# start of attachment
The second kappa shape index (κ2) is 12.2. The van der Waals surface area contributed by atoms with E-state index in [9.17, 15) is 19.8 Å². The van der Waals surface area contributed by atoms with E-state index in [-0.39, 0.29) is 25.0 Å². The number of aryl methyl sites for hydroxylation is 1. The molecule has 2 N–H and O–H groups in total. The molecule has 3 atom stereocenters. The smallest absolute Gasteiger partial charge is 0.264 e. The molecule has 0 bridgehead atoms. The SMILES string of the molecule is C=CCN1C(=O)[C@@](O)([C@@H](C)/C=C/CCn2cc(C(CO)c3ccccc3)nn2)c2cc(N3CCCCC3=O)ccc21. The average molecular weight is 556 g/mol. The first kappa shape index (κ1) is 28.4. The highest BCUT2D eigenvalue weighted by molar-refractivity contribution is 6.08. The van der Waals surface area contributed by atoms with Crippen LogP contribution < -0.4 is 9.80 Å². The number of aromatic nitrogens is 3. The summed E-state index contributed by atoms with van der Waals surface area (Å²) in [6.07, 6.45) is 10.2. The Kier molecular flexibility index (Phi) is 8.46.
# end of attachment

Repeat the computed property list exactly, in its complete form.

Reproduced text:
The second kappa shape index (κ2) is 12.2. The van der Waals surface area contributed by atoms with E-state index in [9.17, 15) is 19.8 Å². The van der Waals surface area contributed by atoms with E-state index in [-0.39, 0.29) is 25.0 Å². The number of aryl methyl sites for hydroxylation is 1. The molecule has 2 N–H and O–H groups in total. The molecule has 3 atom stereocenters. The smallest absolute Gasteiger partial charge is 0.264 e. The molecule has 0 bridgehead atoms. The SMILES string of the molecule is C=CCN1C(=O)[C@@](O)([C@@H](C)/C=C/CCn2cc(C(CO)c3ccccc3)nn2)c2cc(N3CCCCC3=O)ccc21. The average molecular weight is 556 g/mol. The first kappa shape index (κ1) is 28.4. The highest BCUT2D eigenvalue weighted by molar-refractivity contribution is 6.08. The van der Waals surface area contributed by atoms with Crippen LogP contribution < -0.4 is 9.80 Å². The number of aromatic nitrogens is 3. The summed E-state index contributed by atoms with van der Waals surface area (Å²) in [6.07, 6.45) is 10.2. The Kier molecular flexibility index (Phi) is 8.46.